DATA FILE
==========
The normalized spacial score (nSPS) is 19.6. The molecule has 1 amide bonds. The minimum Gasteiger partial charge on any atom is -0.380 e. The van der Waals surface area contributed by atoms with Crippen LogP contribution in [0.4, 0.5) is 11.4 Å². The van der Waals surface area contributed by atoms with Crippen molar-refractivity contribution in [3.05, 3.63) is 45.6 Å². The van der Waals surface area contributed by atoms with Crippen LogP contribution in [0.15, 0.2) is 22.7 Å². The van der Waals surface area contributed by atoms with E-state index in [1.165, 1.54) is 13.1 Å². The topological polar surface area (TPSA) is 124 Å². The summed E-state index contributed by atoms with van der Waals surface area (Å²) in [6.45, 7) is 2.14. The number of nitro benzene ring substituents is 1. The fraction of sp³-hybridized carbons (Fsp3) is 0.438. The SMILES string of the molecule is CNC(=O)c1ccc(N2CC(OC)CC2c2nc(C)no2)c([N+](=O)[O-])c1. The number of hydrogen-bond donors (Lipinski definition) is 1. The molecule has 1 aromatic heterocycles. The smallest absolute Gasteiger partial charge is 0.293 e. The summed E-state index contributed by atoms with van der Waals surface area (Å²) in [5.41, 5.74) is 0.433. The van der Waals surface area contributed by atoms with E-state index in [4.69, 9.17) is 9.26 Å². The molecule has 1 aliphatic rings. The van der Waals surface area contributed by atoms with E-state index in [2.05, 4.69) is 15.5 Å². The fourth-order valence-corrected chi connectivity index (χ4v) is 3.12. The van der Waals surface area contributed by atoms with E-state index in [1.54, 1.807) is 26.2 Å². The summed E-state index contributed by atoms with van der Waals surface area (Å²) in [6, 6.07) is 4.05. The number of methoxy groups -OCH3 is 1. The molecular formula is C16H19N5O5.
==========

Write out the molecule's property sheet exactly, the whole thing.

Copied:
The normalized spacial score (nSPS) is 19.6. The molecule has 1 amide bonds. The minimum Gasteiger partial charge on any atom is -0.380 e. The van der Waals surface area contributed by atoms with Crippen LogP contribution in [0.4, 0.5) is 11.4 Å². The van der Waals surface area contributed by atoms with Crippen molar-refractivity contribution in [3.05, 3.63) is 45.6 Å². The van der Waals surface area contributed by atoms with Crippen LogP contribution in [0.15, 0.2) is 22.7 Å². The van der Waals surface area contributed by atoms with E-state index in [1.165, 1.54) is 13.1 Å². The topological polar surface area (TPSA) is 124 Å². The summed E-state index contributed by atoms with van der Waals surface area (Å²) in [6.45, 7) is 2.14. The number of nitro benzene ring substituents is 1. The fraction of sp³-hybridized carbons (Fsp3) is 0.438. The SMILES string of the molecule is CNC(=O)c1ccc(N2CC(OC)CC2c2nc(C)no2)c([N+](=O)[O-])c1. The number of hydrogen-bond donors (Lipinski definition) is 1. The molecule has 1 aromatic heterocycles. The smallest absolute Gasteiger partial charge is 0.293 e. The summed E-state index contributed by atoms with van der Waals surface area (Å²) in [5.41, 5.74) is 0.433. The van der Waals surface area contributed by atoms with E-state index in [4.69, 9.17) is 9.26 Å². The molecule has 1 aliphatic rings. The van der Waals surface area contributed by atoms with E-state index in [2.05, 4.69) is 15.5 Å². The fourth-order valence-corrected chi connectivity index (χ4v) is 3.12. The van der Waals surface area contributed by atoms with E-state index in [1.54, 1.807) is 26.2 Å². The summed E-state index contributed by atoms with van der Waals surface area (Å²) in [6, 6.07) is 4.05. The number of methoxy groups -OCH3 is 1. The molecular formula is C16H19N5O5.